Background and Methodology
The feed consumed by cattle can modify quality beef quality through its effect on the quantity of feed energy available to the animal and through the nutrient composition of the feed. Despite the wealth of research, it is often difficult to isolate the true effects of forage and grain feeding on beef quality because the cattle involved have been slaughtered at carcass weights which vary widely within and between studies. This review examines the literature pertaining to the effects of nutrition (feed type) on beef quality parameters such as meat tenderness, juiciness, flavor, meat and fat color and the factors which contribute to these quality parameters.
Fifteen experiments, which compared forage- and grain-finished beef at the same carcass weight or degree of fatness, revealed that the type of feeding system had no effect per se on tenderness, juiciness, lean meat color, marbling or pH. In eight out of twelve experiments where flavor was assessed, panelists could not distinguish an effect of diet on flavor. Effects on fat color were variable. In six of nine experiments where fat color was measured, grain feeding failed to “improve” fat color. It was concluded that there is little scientific justification for the claim that grain feeding is necessary to produce high quality beef. Beef of comparable quality can be obtained from cattle finished on forage-based diets (pasture).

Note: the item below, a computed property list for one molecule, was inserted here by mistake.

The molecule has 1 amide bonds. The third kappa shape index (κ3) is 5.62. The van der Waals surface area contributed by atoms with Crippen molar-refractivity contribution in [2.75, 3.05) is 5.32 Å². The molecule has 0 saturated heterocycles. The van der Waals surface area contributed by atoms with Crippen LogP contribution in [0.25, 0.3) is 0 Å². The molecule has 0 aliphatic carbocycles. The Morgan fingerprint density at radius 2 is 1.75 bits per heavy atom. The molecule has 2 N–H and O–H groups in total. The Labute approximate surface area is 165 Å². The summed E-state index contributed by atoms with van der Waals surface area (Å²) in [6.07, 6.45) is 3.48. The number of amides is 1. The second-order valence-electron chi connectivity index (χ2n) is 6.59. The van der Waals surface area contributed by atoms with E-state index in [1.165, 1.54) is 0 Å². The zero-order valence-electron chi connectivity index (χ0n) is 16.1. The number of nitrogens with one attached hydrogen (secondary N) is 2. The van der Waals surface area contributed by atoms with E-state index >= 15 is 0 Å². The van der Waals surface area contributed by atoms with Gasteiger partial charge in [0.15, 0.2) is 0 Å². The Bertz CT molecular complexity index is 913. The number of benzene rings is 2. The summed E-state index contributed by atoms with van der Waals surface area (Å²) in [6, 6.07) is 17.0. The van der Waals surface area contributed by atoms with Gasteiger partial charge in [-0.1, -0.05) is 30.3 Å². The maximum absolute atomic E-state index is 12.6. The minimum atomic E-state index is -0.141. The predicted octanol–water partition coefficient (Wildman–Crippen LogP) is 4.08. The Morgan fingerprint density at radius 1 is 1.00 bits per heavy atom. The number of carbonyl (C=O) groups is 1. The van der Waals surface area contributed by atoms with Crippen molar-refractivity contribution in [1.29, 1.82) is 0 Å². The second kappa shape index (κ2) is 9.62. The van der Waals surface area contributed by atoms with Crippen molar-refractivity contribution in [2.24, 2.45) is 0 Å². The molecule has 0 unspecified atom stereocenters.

Muir, P. D., Deaker. J. M. & brown M. D. (1998). Effect of forage- and grain-based feeding systems on beef quality: A review. New Zealand Journal of Agricultural Research 41:623-635.